Q I have started making smoothies and bought an expensive Vitamix to do it. I feel better and have my adult son on them also. I have had a colon resection for diverticulitis and still have diverticulitis.
I thought I was on to something and then started reading about oxalates and am wondering if this is a mistake after-all. I have only been making smoothies maybe every other days and been going from kale to spinach to romaine. I have been getting bone pain but can't remember if that was a problem before.
Anyway, I am very upset as the smoothies were giving us energy, helped with my colon issues and I was sleeping much better. However, I am concerned.
Two questions (well three): Are the oxalates in different leafy greens different from each-other or are green leaf oxalates all the same? Is there a chance that after having 1/3 of my large intestine removed would I be absorbing more oxalates then the average person? And do green leafy vegetables tend to thicken blood?
I would love to continue with my green smoothies but I have read so much that now I am skeptical and not trusting my own feelings about it.
A Congratulations on embarking on your new green smoothie regime, I think it’s wonderful and should do wonders for your health.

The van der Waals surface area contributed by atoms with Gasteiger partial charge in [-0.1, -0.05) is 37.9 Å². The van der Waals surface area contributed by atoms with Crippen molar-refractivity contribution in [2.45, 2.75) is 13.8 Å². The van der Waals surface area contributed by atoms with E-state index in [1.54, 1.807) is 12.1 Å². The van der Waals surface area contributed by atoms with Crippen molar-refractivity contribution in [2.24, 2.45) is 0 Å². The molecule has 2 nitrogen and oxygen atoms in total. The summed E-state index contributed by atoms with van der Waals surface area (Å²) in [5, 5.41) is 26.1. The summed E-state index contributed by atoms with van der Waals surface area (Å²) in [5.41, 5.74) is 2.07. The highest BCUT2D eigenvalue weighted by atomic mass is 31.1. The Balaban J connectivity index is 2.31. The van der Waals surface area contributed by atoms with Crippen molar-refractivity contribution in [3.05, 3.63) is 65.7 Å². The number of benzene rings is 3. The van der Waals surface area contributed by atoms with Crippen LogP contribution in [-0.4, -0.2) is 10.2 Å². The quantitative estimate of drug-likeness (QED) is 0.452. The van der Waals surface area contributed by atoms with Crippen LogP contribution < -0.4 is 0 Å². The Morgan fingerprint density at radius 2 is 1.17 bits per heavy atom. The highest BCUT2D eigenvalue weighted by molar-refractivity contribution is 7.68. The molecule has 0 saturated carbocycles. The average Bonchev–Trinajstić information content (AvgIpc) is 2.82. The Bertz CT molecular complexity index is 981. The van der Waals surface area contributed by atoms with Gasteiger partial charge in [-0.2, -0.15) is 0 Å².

Most green plants and some fruits contain substances that are protection for plants. They deter animals, and humans from consuming too much of any one plant or fruit. If a person is eating a wide variety of plants I see no problem with these substances. I don’t believe the bone pain is related to having smoothies every other day.
I believe the oxalates are the same in all plants, but some plants have more than others. I have no idea about you absorbing more oxalates because of your previous colon surgery. Perhaps your doctor would have some thoughts on that.I believe the oxalates are the same in all plants, but some plants have more than others. I have no idea about you absorbing more oxalates because of your previous colon surgery. Perhaps your doctor would have some thoughts on that. It is true that some people are more susceptible to the effects of oxalates than others, but I’m not sure what percentage of the population we’re talking about. Most people seem to have no issue with them.
Leafy greens will thin blood if anything. In fact a plant based diet in general will allow your body to clean up your blood and flow easier.
Lettuce contains no oxalates so you could mix up your different lettuces and stay away from the oxalate greens, but I feel including them in the mix is fine. For about ¾ of the year my main green in my smoothies is lettuce, sometimes with other greens.
Sometimes in the spring when the spinach is in its prime I eat 2 pounds a day and have not had issues. Dr Norman Walker had spinach in his juice everyday for years and never had an issue. Dr Fred Bisci feels they are an important part of the diet and should be taken in their raw form.
This web page on oxalic acid will give you a little more information.
Enjoy your smoothies and your new found journey to greater health.
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Nov 25, 20 10:37 PM